Summer water demand is high compared to the winter months. Lawn watering is the primary cause of increased water demand during the summer.
The City of New Brighton has the following ongoing lawn sprinkling policy to ensure there will be adequate water available at all times plus reserves in storage for fire protection purposes. If every home in the City tried to sprinkle lawns at the same time water demand will greatly exceed water production capabilities and a total sprinkling ban will be needed to reserve water for fire protection. If half of the homes in the City sprinkle lawns every other day and the other half the alternate day, there will be plenty of water for all purposes.
New Brighton's Lawn Sprinkling Policy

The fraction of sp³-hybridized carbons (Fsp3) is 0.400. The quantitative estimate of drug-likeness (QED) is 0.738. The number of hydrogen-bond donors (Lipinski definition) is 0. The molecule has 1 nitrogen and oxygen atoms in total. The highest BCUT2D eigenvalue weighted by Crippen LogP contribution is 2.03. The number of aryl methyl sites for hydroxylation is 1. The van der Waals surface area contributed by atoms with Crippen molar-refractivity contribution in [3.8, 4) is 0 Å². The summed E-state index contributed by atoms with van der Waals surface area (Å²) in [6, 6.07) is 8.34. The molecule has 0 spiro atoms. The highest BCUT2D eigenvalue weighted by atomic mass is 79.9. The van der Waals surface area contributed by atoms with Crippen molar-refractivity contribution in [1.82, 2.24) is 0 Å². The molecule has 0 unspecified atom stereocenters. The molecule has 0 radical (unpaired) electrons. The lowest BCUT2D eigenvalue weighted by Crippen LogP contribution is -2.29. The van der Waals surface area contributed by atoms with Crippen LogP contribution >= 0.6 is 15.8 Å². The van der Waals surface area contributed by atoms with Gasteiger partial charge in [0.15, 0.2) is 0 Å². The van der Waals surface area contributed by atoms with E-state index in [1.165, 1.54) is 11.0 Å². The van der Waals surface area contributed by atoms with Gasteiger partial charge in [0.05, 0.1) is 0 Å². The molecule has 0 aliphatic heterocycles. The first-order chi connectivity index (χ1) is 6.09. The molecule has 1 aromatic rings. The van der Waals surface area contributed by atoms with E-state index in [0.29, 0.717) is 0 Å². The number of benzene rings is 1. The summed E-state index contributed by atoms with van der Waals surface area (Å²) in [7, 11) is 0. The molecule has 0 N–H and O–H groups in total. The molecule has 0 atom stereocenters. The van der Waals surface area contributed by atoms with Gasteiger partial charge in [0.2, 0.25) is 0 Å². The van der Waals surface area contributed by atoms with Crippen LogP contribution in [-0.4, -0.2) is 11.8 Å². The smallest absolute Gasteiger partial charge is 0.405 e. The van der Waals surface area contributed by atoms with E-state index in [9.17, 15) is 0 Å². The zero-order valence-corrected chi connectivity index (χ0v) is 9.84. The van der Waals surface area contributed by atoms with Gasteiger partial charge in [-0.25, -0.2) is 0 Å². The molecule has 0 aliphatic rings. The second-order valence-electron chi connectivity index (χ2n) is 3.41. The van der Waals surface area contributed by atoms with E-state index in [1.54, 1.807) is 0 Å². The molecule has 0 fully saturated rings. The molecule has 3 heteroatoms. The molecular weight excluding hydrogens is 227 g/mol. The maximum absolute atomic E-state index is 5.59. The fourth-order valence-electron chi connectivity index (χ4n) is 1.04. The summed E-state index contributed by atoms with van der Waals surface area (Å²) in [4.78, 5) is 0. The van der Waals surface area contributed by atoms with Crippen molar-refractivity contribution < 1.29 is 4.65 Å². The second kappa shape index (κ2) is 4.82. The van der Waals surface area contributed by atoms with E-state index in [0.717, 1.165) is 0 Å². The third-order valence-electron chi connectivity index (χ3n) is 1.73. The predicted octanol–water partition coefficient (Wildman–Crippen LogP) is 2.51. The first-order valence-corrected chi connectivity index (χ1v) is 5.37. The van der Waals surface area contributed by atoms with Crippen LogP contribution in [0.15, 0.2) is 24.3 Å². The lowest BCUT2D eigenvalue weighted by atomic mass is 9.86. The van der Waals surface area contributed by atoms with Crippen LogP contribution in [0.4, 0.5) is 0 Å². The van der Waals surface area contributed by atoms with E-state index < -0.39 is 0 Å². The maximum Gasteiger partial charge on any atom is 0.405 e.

- Even-numbered addresses may sprinkle on even-numbered calendar dates
- Odd-numbered addresses may sprinkle on odd-numbered calendar dates
- Newly seeded or sodded lawns may be sprinkled every day for a period not to exceed three weeks
- Violation of these policies is punishable by a fine of $40
- The City asks that you avoid lawn sprinkling during the peak demand hours of 4 pm to 10 pm on hot, dry summer days.
It can take 3,000 gallons of water per week to keep a 1/4 acre lawn green. Bob Mugaas, University of MN suggests:
- Watering deeply and infrequently during the dry summer months of July and August. Clay soils, which are common in New Brighton, hold water well. Applying 3/4 of an inch to 1 inch of water per week will maintain a green lawn. On average, one and a half hours of watering will apply that much water. Water sprinklers that throw large drops are more effective and waste less water than those with fine, high sprays. Your watering schedule should be adjusted to account for rainfall.